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'Experimenter' Revisits A Decades-Old Trial Of Free Will And Compassion

Peter Sarsgaard plays social scientist Stanley Milgram in <em>Experimenter. </em>
Jason Robinette
Magnolia Pictures
Peter Sarsgaard plays social scientist Stanley Milgram in Experimenter.

Michael Almereyda's movie, Experimenter, revisits a controversial 1961 social science experiment, which explored whether volunteer subjects would press a button and shock other volunteers if so ordered.

Experimenter centers on Stanley Milgram, the social scientist best known for his 1961 study at Yale on the nature of obedience. It works terrifically onscreen. We see Milgram, played by Peter Sarsgaard, and his assistants direct their subjects — who are told to think of themselves as "teachers" — ask questions to a so-called "learner" in the next room and press a button delivering an electric shock when the answer is wrong.

As that guy in the next room yelps in pain and begs to stop, a lab-coated overseer commands the "teacher" to disregard the cries and, in the majority of cases, the "teacher" does just that — often visibly anguished but compliant nonetheless.

It's a fake-out. The "learner" is an actor, here played by the likably whiny comedian Jim Gaffigan, but before revealing the hoax, we see Sarsgaard's Milgram coolly question a subject, played by a poignantly stricken John Leguizamo.

Sarsgaard is an edgy, enigmatic actor, and the way he probes Leguizamo, you wonder if Milgram is a sadist, if he likes making people writhe. That's what some colleagues and newspaper editorialists wonder, too, when Milgram's study is published. Was he unethical in how he traumatized his subjects? And does he mean to say humans have no conscience? The controversy keeps him from getting tenure at Harvard and dogs him for life.

Director Michael Almereyda presents a more sympathetic view. Milgram, who was Jewish, brought fierce moral urgency to the problem of why, during the Holocaust, Germans — among others — obeyed so readily what he called "malevolent authority." But he didn't believe people were inherently indifferent to others' suffering. In one scene, an immigrant from the Netherlands angrily quits the experiment because, Milgram theorizes, the man came from a culture with a, quote, "history of defiance."

Experimenter is itself experimental. Now and then Sarsgaard looks into the camera and talks to us. He narrates snippets of historical footage. He puts his work in a social context. He smiles at his ingenuity as a master of stagecraft, a trickster not unlike the people who made the TV show Candid Camera — which Milgram is shown watching for confirmation of his theories on conformity.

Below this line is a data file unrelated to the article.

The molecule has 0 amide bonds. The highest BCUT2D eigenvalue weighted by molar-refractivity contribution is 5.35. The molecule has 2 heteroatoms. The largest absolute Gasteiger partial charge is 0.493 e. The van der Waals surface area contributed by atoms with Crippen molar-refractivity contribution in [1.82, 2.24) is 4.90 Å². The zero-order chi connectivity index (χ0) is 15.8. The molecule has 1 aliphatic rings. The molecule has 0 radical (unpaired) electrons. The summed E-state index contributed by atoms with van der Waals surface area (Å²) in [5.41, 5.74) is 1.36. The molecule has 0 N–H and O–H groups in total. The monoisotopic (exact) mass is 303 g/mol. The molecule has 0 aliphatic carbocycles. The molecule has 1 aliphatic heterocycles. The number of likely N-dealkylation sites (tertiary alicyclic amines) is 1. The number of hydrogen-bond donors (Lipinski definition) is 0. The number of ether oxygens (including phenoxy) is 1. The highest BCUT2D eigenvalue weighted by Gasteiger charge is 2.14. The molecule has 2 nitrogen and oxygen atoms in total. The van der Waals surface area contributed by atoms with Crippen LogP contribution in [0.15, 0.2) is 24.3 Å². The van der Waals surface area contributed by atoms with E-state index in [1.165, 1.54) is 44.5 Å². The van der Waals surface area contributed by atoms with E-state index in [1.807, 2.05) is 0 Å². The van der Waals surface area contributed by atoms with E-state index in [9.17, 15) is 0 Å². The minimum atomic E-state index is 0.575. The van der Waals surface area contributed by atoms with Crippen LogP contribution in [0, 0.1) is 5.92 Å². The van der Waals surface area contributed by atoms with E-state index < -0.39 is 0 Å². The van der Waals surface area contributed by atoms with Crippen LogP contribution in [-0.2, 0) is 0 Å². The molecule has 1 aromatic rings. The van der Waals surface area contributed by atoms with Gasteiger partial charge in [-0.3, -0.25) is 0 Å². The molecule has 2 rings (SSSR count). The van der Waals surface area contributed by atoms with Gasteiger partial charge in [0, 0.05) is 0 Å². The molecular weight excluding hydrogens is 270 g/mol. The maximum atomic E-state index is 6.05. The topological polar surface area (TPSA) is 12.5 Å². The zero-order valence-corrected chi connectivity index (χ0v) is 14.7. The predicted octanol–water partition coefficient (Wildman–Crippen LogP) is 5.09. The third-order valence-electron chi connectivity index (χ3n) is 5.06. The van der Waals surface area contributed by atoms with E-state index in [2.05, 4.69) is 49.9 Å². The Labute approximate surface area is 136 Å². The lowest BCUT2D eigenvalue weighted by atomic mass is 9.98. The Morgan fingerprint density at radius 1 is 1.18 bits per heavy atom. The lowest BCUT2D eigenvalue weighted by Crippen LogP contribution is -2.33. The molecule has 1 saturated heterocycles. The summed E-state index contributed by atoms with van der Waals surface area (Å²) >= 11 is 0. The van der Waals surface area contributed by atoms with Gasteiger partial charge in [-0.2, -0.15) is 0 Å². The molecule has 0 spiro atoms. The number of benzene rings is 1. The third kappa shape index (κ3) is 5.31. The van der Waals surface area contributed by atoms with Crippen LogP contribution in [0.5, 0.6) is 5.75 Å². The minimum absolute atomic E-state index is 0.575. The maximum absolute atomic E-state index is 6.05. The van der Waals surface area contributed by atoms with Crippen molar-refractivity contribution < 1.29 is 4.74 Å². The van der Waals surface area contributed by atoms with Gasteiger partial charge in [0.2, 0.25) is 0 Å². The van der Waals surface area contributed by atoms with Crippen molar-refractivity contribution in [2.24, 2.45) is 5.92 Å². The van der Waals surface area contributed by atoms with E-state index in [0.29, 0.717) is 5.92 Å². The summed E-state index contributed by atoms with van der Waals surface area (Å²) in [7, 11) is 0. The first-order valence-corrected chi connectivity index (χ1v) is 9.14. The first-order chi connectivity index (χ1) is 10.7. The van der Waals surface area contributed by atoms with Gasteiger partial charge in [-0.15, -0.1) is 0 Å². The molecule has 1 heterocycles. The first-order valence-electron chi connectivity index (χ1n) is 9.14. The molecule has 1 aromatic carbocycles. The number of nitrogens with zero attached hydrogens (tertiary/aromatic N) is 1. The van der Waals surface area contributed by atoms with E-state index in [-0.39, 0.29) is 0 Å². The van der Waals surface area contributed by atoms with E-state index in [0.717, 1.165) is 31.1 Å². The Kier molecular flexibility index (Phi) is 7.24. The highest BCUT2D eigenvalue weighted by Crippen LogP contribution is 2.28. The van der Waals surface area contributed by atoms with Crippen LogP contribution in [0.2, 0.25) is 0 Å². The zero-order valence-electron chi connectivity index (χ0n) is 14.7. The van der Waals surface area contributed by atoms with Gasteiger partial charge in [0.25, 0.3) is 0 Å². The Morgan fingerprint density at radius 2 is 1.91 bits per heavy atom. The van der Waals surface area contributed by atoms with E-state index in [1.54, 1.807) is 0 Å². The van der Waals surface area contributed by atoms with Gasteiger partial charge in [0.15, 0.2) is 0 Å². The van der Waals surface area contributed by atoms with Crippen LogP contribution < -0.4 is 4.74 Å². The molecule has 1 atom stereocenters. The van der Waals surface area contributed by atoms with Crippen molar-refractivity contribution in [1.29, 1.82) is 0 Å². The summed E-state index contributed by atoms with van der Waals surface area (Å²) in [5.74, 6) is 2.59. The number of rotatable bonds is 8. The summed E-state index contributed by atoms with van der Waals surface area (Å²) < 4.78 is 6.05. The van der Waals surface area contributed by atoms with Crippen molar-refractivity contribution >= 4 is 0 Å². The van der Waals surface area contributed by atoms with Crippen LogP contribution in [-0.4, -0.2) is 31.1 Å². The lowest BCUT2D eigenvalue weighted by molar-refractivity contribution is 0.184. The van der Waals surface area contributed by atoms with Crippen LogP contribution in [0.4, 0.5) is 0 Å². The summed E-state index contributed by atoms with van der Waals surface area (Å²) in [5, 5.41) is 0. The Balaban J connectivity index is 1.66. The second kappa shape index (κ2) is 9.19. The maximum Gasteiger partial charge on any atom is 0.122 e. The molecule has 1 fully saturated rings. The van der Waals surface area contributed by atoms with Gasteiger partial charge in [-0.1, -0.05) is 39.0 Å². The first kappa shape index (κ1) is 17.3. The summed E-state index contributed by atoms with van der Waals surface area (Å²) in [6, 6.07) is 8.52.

Some scenes take place against gorgeous tinted photographs of train stations and Ivy League university buildings. The movie even satirizes movies once in a scene in which Milgram watches actors play him and a colleague in a terrible TV dramatization. In another scene, Milgram walks down a busy corridor, talking to the camera, while an elephant follows behind. I have no idea why — I wonder if Almereyda is mischievously goofing on the audience's acceptance of the filmmaker's authority. Huh, an elephant, okay.

I'll ask him sometime. I've known Almereyda for 35 years — we were in college together — and though I try to be objective about his work, I've never stopped admiring his capacity to keep experimenting, with small budgets, usually in the face of box-office indifference. I especially love his modern-day Manhattan Hamlet with Ethan Hawke, which, despite textual cuts does right by Shakespeare — and also goes on to explore what individual action means in a corporate-media-saturated state.

Weird as it is, Experimenter is the closest he has come to a crowd-pleaser. Sarsgaard has a delightful partner in Winona Ryder as Milgram's wife, a co-adventurer. And while the film is more diffuse in the second half, it's fun to watch Milgram — through the '70s into the '80s — continue to muse on how suggestible people are.

But if we can be puppets, he says, we also have free will. The trick is to be able to "see the strings" on us. Experimenter helps us see those strings, as moviegoers and humans.

Copyright 2021 Fresh Air. To see more, visit Fresh Air.

David Edelstein is a film critic for New York magazine and for NPR's Fresh Air, and an occasional commentator on film for CBS Sunday Morning. He has also written film criticism for the Village Voice, The New York Post, and Rolling Stone, and is a frequent contributor to the New York Times' Arts & Leisure section.

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